For the S & C professional, it is important to recognize that the client’s symptoms may fluctuate in intensity and region day to day and they may report multiple areas of pain that affect their overall function. This will have to be considered when designing an exercise program. These clients will be susceptible to overexercising especially if they have been inconsistent with their exercise program or have not been physically active because of their pain levels.
The primary concern for the S & C professional is the appropriate volume of aerobic exercise. A recent systematic review by Hauser et al. (23) provided further guidelines for aerobic exercise. Based upon their analysis of the literature (28 studies) through 2009, they developed the following exercise recommendations: (a) aerobic exercise should consist of land-based or aquatic exercises, (b) exercise should last for 20–30 minutes, (c) intensity should be light to moderate, and (d) the frequency of exercise should be 2–3 times per week for at least 4 weeks (23). These recommendations may provide a starting point when designing an individualized program for the client with fibromyalgia.
The available evidence supporting the efficacy of strength training is comparable to aerobic training. Bircan et al. (6) compared both an 8-week aerobic walking program (e.g., 20–30 minutes at 60–70% maximum heart rate) and a progressive strengthening program for the upper- and lower-body using free weights and machines (4–12 repetitions [reps] for 30 minutes) in 30 female participants. They found that both aerobic walking and strengthening produced similar effects by improving symptoms, tender point count, fitness, mood, and quality of life (6). This is supported by systematic reviews that have shown favorable results of strength training but point out that it has be underevaluated and could only conclude that it may have a favorable influence (8,12).
These preliminary findings are promising, but there is still a need to further research the specific effects of strength training and to develop exercise guidelines. Future research should focus on developing guidelines that match the client with the appropriate resistance level.
More recently, researchers have used a multimodal approach by combining various types of exercise such as aerobic, strengthening, and flexibility. Sanudo et al. (39) found improvements in self-reported quality of life, physical function, depression, and aerobic capacity in a group of female participants with fibromyalgia over a 3-year period. The authors trained the subjects with a combined exercise program for 6 months and detrained (no activity) them for 6 months over a 3-year period. They found positive effects after the training periods when compared with a matched control group (39). Carbonell-Baeza et al. (9) found similar effects of a 3-month multimodal program consisting of low- to moderate-intensity pool and land-based activity and psychological sessions 3 times per week. The authors found significant results with the Fibromyalgia Impact Questionnaire and 36-Item Short-Form Health Survey. Reported improvements from these measures included less fatigue, stiffness, anxiety, depression, and pain. Improved social function and vitality were also reported by subjects (9). Other authors have found similar results 6 months to 1 year after a multimodal program (33,37). The comparison of multimodal versus single mode programs has not been investigated. The current evidence suggests that multimodal programs may be beneficial for individuals who begin to lose motivation or require a choice of exercise that will help manage their symptoms. Further research is needed that compares multimodal programs with single mode programs.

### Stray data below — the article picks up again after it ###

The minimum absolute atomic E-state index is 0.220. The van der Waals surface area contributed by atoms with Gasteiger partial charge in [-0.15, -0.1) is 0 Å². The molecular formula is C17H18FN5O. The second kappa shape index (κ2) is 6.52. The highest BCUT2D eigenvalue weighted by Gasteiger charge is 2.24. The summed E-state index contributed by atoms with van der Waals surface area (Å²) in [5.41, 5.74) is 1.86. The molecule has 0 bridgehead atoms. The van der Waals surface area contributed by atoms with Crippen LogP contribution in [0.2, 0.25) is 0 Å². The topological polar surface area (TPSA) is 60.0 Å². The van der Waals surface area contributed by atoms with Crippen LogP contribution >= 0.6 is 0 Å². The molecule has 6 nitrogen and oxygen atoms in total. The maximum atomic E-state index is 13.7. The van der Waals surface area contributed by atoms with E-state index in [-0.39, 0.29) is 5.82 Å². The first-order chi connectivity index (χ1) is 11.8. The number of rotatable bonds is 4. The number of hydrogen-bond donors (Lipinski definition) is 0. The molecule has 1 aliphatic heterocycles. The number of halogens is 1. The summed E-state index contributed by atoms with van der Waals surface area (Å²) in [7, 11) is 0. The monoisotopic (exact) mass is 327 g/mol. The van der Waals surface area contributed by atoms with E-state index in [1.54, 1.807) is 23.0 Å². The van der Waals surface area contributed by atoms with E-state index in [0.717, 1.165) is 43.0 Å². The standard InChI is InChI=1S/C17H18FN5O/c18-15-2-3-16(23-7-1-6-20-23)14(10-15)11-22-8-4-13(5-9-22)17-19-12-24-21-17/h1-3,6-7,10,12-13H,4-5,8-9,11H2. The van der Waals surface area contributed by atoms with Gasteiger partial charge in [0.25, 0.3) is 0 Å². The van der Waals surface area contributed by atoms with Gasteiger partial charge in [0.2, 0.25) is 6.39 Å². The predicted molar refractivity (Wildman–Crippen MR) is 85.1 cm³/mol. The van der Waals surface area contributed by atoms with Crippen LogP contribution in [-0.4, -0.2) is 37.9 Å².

Another intervention that has been recently studied is the effects of lifestyle physical activity. Lifestyle physical activity is a self-selected form of physical activity for individuals who cannot participate or have difficulty participating in conventional exercise. The goal is to work toward meeting the US Surgeon General’s 1996 recommendations for physical activity of accumulating at least 30 minutes of moderate-intensity physical activity 5–7 days a week (17). This is accomplished by integrating short bouts of activity such as walking or gardening throughout the day that is above the individual’s usual activity.
Other authors have found positive results such as less fatigue, depression, and improved pain and physical function scores on the 36-Item Short-Form Health Survey when exercise is combined with self- and Internet-enhanced programs (37,49). Lifestyle physical activity programs may offer an effective alternative for clients who suffer from more severe symptoms and cannot participate in conventional exercise.
Researchers have also looked at the effects of tai chi on the pain, function, and quality of life in individuals with fibromyalgia. Authors have found improved function and quality of life after a 12-week period (2 times a week for 60–90 minutes) in both men and women, improved lower body flexibility in men after a 4-month program (3 times a week for 60 minutes), and improvements in pain, function, and symptoms in women after a 7-month program (3 times per week for 60 minutes) (10,36,48). The interventions described in these studies consisted of a general warm-up, cooldown, and an 8- or 10-form classical Yang tai chi sequence that contained minor modification for individuals with fibromyalgia.